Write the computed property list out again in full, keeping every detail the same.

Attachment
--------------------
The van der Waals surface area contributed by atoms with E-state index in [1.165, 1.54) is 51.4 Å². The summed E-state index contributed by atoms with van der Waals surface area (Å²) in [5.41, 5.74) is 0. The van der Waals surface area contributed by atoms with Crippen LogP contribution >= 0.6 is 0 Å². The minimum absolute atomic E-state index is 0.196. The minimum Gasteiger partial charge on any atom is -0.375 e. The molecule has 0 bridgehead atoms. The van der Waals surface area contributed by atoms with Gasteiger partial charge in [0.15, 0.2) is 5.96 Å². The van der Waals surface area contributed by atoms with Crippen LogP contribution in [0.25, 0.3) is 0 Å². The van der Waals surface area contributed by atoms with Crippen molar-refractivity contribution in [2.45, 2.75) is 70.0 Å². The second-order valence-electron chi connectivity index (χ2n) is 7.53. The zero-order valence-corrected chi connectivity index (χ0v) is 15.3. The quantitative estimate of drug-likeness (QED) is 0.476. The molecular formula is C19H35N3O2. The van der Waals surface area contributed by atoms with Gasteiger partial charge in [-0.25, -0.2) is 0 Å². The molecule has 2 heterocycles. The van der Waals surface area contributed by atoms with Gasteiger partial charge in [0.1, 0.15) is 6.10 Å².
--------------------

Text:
The van der Waals surface area contributed by atoms with E-state index in [1.165, 1.54) is 51.4 Å². The summed E-state index contributed by atoms with van der Waals surface area (Å²) in [5.41, 5.74) is 0. The van der Waals surface area contributed by atoms with Crippen LogP contribution >= 0.6 is 0 Å². The minimum absolute atomic E-state index is 0.196. The minimum Gasteiger partial charge on any atom is -0.375 e. The molecule has 0 bridgehead atoms. The van der Waals surface area contributed by atoms with Gasteiger partial charge in [0.15, 0.2) is 5.96 Å². The van der Waals surface area contributed by atoms with Crippen LogP contribution in [0.25, 0.3) is 0 Å². The van der Waals surface area contributed by atoms with Crippen molar-refractivity contribution in [2.45, 2.75) is 70.0 Å². The second-order valence-electron chi connectivity index (χ2n) is 7.53. The zero-order valence-corrected chi connectivity index (χ0v) is 15.3. The quantitative estimate of drug-likeness (QED) is 0.476. The molecular formula is C19H35N3O2. The van der Waals surface area contributed by atoms with Gasteiger partial charge in [-0.25, -0.2) is 0 Å². The molecule has 2 heterocycles. The van der Waals surface area contributed by atoms with Gasteiger partial charge in [0.1, 0.15) is 6.10 Å².